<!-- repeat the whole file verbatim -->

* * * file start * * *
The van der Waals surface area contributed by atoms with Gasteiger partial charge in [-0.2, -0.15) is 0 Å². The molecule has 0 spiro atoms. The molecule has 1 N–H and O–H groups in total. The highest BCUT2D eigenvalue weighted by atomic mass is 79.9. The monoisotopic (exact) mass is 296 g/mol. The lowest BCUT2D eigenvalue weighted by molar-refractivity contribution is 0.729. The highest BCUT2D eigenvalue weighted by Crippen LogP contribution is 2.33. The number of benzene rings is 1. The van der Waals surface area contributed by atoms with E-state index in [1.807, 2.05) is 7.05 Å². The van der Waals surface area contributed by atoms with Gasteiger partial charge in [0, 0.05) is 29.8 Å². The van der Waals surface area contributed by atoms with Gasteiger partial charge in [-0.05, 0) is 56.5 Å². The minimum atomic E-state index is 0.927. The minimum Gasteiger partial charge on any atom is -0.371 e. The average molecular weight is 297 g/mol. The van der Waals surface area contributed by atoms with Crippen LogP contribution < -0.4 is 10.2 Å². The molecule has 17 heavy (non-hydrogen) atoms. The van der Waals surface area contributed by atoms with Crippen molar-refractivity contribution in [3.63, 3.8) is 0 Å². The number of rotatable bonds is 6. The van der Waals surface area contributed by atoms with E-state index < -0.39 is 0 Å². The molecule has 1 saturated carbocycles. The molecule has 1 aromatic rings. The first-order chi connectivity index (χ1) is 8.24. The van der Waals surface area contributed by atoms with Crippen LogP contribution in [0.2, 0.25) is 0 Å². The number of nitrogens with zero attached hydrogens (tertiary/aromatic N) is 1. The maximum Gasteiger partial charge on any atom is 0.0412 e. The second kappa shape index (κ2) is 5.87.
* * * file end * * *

The van der Waals surface area contributed by atoms with Gasteiger partial charge in [-0.2, -0.15) is 0 Å². The molecule has 0 spiro atoms. The molecule has 1 N–H and O–H groups in total. The highest BCUT2D eigenvalue weighted by atomic mass is 79.9. The monoisotopic (exact) mass is 296 g/mol. The lowest BCUT2D eigenvalue weighted by molar-refractivity contribution is 0.729. The highest BCUT2D eigenvalue weighted by Crippen LogP contribution is 2.33. The number of benzene rings is 1. The van der Waals surface area contributed by atoms with E-state index in [1.807, 2.05) is 7.05 Å². The van der Waals surface area contributed by atoms with Gasteiger partial charge in [0, 0.05) is 29.8 Å². The van der Waals surface area contributed by atoms with Gasteiger partial charge in [-0.05, 0) is 56.5 Å². The minimum atomic E-state index is 0.927. The minimum Gasteiger partial charge on any atom is -0.371 e. The average molecular weight is 297 g/mol. The van der Waals surface area contributed by atoms with Crippen LogP contribution < -0.4 is 10.2 Å². The molecule has 17 heavy (non-hydrogen) atoms. The van der Waals surface area contributed by atoms with Crippen molar-refractivity contribution in [3.63, 3.8) is 0 Å². The number of rotatable bonds is 6. The van der Waals surface area contributed by atoms with E-state index < -0.39 is 0 Å². The molecule has 1 saturated carbocycles. The molecule has 1 aromatic rings. The first-order chi connectivity index (χ1) is 8.24. The van der Waals surface area contributed by atoms with Crippen LogP contribution in [0.2, 0.25) is 0 Å². The number of nitrogens with zero attached hydrogens (tertiary/aromatic N) is 1. The maximum Gasteiger partial charge on any atom is 0.0412 e. The second kappa shape index (κ2) is 5.87.